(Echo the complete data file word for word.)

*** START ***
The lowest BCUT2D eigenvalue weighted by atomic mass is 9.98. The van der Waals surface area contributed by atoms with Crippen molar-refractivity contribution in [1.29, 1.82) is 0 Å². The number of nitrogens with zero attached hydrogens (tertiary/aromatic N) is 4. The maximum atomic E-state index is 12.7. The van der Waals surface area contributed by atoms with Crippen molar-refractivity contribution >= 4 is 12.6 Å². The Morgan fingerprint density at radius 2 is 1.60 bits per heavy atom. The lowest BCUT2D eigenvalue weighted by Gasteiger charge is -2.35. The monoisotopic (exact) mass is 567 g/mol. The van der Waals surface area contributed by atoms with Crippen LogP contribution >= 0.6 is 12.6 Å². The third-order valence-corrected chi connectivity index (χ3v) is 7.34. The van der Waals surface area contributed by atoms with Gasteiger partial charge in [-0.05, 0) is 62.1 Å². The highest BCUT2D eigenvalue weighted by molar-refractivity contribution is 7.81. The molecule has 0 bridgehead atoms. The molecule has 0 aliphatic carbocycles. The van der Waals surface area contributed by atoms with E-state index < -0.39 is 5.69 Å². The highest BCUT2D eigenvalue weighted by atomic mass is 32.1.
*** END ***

The lowest BCUT2D eigenvalue weighted by atomic mass is 9.98. The van der Waals surface area contributed by atoms with Crippen molar-refractivity contribution in [1.29, 1.82) is 0 Å². The number of nitrogens with zero attached hydrogens (tertiary/aromatic N) is 4. The maximum atomic E-state index is 12.7. The van der Waals surface area contributed by atoms with Crippen molar-refractivity contribution >= 4 is 12.6 Å². The Morgan fingerprint density at radius 2 is 1.60 bits per heavy atom. The lowest BCUT2D eigenvalue weighted by Gasteiger charge is -2.35. The monoisotopic (exact) mass is 567 g/mol. The van der Waals surface area contributed by atoms with Crippen LogP contribution >= 0.6 is 12.6 Å². The third-order valence-corrected chi connectivity index (χ3v) is 7.34. The van der Waals surface area contributed by atoms with Gasteiger partial charge in [-0.05, 0) is 62.1 Å². The highest BCUT2D eigenvalue weighted by molar-refractivity contribution is 7.81. The molecule has 0 bridgehead atoms. The molecule has 0 aliphatic carbocycles. The van der Waals surface area contributed by atoms with E-state index < -0.39 is 5.69 Å². The highest BCUT2D eigenvalue weighted by atomic mass is 32.1.